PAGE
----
Part of The Lansbury’s appeal to buyers was its partnership with The Capital on Basil Street, which meant that all owners benefited from the hotel’s five-star services. In fact, access to full concierge and hotel services – rather than just a bloke in an ill-fitting uniform at the front desk –  is the true definition of an upscale home today.

    At Stratford, in east London, Harry Handelsman’s Manhattan Loft Corporation is currently building Manhattan Loft Gardens – a double-cantilevered 42-storey tower with open-air gardens carved out of the building’s form. It will also include an upscale hotel. Only here, the residential and hotel aspects – from entrance to lobby, gardens to cafes – will fuse into one.

    ‘Some things never change though, and that is the ultimate in swanky pads: a penthouse apartment with panoramic views.’

    Handelsman believes that the luxury apartment of tomorrow will be defined by what happens beyond as much as within its fabric-lined walls. ‘I want to create a community of a building; an environment that is entertaining and amusing, where people will feel “this is where I belong” and “I can show it off to my friends”.’ His aim at Manhattan Loft Gardens is for ‘a social nexus where ideas can be exchanged: a catalyst for the government’s vision of a Tech City in Stratford.’

    If Handelsman has yet to come up with a fresh term for his hotel meets residential community of visionaries, it can’t be long before someone coins one. These days no one lives in a flat but in an apartment or, if it’s a studio, then the term is now suite (as in a five-star hotel). As for selling an apartment with an upstairs and downstairs, that would be a duplex or a triplex, and open plan has long since morphed into lateral living.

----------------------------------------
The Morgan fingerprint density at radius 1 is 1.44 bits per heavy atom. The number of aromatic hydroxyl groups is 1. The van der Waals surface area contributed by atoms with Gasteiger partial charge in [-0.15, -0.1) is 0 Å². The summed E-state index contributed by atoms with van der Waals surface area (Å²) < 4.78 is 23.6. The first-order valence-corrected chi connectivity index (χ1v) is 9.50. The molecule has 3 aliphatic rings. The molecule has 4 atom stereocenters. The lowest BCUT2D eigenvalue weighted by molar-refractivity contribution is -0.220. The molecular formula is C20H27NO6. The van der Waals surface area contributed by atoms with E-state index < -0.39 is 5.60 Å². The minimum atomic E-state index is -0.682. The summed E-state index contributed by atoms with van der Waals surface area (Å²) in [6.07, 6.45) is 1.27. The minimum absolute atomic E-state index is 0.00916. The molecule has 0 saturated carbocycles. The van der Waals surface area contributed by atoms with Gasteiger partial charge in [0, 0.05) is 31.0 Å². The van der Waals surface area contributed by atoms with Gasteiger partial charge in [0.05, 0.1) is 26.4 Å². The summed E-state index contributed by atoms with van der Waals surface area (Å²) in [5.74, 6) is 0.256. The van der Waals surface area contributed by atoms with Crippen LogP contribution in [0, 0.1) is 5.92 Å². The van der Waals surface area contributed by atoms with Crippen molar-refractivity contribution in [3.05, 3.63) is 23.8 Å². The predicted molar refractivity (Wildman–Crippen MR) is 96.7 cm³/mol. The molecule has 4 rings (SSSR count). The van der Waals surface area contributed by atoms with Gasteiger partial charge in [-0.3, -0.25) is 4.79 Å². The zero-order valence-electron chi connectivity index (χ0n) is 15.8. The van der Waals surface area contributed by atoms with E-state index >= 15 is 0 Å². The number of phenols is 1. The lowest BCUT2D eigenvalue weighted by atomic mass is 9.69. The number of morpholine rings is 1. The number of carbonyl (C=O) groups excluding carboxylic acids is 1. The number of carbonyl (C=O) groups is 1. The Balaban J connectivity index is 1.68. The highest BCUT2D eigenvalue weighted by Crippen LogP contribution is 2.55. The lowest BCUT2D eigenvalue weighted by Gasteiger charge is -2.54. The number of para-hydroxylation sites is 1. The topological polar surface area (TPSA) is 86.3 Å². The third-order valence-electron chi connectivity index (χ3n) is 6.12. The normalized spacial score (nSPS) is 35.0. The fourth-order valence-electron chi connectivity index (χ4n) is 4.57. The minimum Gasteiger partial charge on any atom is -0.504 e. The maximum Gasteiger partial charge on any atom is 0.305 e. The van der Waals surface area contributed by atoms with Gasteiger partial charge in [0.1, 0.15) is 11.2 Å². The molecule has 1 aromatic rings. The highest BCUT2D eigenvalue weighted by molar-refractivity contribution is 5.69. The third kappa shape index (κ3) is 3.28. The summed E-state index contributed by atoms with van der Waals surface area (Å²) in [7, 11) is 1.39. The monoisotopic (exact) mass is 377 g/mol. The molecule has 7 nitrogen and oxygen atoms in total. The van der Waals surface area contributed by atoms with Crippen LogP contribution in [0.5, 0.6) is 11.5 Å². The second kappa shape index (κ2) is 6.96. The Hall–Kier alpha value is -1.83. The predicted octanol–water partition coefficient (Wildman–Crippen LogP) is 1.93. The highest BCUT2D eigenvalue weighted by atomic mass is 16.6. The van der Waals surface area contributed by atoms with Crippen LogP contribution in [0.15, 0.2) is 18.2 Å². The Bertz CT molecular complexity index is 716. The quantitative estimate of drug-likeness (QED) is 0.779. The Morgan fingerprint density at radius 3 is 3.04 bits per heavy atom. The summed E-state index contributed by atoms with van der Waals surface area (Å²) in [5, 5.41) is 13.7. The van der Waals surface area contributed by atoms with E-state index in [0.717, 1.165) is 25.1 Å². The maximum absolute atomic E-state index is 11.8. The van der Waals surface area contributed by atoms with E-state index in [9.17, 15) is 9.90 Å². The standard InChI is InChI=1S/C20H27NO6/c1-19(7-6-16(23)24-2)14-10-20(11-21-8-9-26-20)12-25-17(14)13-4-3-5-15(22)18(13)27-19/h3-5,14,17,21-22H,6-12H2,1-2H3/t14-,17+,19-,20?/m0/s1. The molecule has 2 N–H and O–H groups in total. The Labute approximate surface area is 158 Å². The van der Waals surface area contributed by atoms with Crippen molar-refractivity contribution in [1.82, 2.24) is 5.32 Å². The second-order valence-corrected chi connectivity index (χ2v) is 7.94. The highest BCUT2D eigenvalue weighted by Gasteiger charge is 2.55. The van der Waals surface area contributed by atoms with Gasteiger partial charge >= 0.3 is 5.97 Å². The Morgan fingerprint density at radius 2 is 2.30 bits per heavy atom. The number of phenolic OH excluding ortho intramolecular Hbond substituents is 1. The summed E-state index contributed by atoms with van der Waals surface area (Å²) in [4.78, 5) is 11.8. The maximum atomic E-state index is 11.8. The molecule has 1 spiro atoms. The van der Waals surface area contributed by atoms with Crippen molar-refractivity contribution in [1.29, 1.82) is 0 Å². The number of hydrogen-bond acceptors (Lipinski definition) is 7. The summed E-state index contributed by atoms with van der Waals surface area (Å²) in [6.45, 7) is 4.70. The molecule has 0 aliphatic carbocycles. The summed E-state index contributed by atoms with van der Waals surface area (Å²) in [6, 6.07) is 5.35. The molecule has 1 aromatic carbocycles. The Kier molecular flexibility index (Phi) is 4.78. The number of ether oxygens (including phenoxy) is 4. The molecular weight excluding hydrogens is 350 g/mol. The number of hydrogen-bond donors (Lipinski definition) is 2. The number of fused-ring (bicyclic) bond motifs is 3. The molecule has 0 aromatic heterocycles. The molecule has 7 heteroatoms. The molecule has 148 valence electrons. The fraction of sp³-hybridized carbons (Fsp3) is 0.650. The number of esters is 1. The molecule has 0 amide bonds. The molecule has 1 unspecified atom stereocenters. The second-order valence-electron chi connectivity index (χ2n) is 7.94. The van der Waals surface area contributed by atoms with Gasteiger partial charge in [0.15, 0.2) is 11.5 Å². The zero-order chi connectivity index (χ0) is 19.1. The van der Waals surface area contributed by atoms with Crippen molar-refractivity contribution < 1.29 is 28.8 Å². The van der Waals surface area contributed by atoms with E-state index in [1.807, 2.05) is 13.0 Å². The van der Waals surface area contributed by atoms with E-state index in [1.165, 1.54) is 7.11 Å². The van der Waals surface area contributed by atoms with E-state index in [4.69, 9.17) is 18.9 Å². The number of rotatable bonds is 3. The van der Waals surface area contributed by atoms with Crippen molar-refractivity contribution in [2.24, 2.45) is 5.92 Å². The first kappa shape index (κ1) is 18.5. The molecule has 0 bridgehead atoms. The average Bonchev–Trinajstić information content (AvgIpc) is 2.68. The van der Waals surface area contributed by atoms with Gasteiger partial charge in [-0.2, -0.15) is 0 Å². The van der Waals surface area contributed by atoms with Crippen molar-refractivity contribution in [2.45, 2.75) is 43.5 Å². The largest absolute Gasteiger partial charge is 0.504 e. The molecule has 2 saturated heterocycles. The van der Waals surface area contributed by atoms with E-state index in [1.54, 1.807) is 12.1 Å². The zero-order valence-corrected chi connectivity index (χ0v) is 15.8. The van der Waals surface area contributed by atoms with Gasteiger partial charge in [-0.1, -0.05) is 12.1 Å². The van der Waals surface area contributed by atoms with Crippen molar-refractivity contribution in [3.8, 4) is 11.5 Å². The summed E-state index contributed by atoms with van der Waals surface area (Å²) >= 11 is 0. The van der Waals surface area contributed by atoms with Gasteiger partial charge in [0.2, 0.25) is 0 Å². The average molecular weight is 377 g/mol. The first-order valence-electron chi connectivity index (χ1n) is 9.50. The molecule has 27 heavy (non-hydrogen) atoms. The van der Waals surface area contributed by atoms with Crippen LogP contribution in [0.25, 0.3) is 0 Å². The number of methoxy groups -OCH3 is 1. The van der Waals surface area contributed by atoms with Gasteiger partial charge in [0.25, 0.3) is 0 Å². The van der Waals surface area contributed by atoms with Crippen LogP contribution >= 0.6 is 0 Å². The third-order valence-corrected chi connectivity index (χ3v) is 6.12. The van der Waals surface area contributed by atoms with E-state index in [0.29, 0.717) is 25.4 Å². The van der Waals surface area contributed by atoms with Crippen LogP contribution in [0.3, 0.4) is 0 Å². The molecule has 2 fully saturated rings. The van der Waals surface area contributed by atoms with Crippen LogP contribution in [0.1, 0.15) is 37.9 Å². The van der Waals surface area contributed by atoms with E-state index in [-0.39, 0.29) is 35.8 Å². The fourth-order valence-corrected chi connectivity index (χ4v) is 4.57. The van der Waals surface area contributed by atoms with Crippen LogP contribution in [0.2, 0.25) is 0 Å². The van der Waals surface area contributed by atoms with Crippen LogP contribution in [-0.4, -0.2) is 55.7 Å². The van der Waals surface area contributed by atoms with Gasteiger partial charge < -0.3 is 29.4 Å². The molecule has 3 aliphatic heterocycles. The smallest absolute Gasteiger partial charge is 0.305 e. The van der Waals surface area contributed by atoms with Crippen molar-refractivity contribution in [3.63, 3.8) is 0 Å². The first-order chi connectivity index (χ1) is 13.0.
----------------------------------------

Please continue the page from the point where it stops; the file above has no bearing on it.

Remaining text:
Some things never change though, and that is the ultimate in swanky pads: a penthouse apartment with panoramic views. A recent report by property specialists CBRE found that penthouses in prime central London typically sell for a 60 per cent premium over the rest of a development.

    Anyone in the market for a truly commanding vista right now might want to look at NEO Bankside, close to Tate Modern (from £7.5m to £22.5m ), and The Heron Tower in the Barbican, where penthouses are scheduled to be released from late September, or the Bézier development at Old Street, available now (£5.75m). Foxtons has a penthouse on the market at Imperial Wharf in Fulham at £24m, and an ultra-luxurious Candy & Candy-designed penthouse at Cheval Place in Knightsbridge is available through Knight Frank (price on application).

    Perhaps the ultimate penthouse, available now, is the Candy & Candy-designed apartment on the fifth and sixth floors of the Grade II-listed building that houses The Wolseley restaurant, at 1-3 Arlington Street in St James’s. The design team’s vision for the duplex – which was originally used as servants’ quarters – conceived every piece of architectural moulding, architrave and cornicing, creating a light-filled, lavishly decorated, five-bedroom residence with an extensive roof terrace and 360° views over central London’s topography. In the neighbourhood of royalty, this expansive apartment is fit for a king.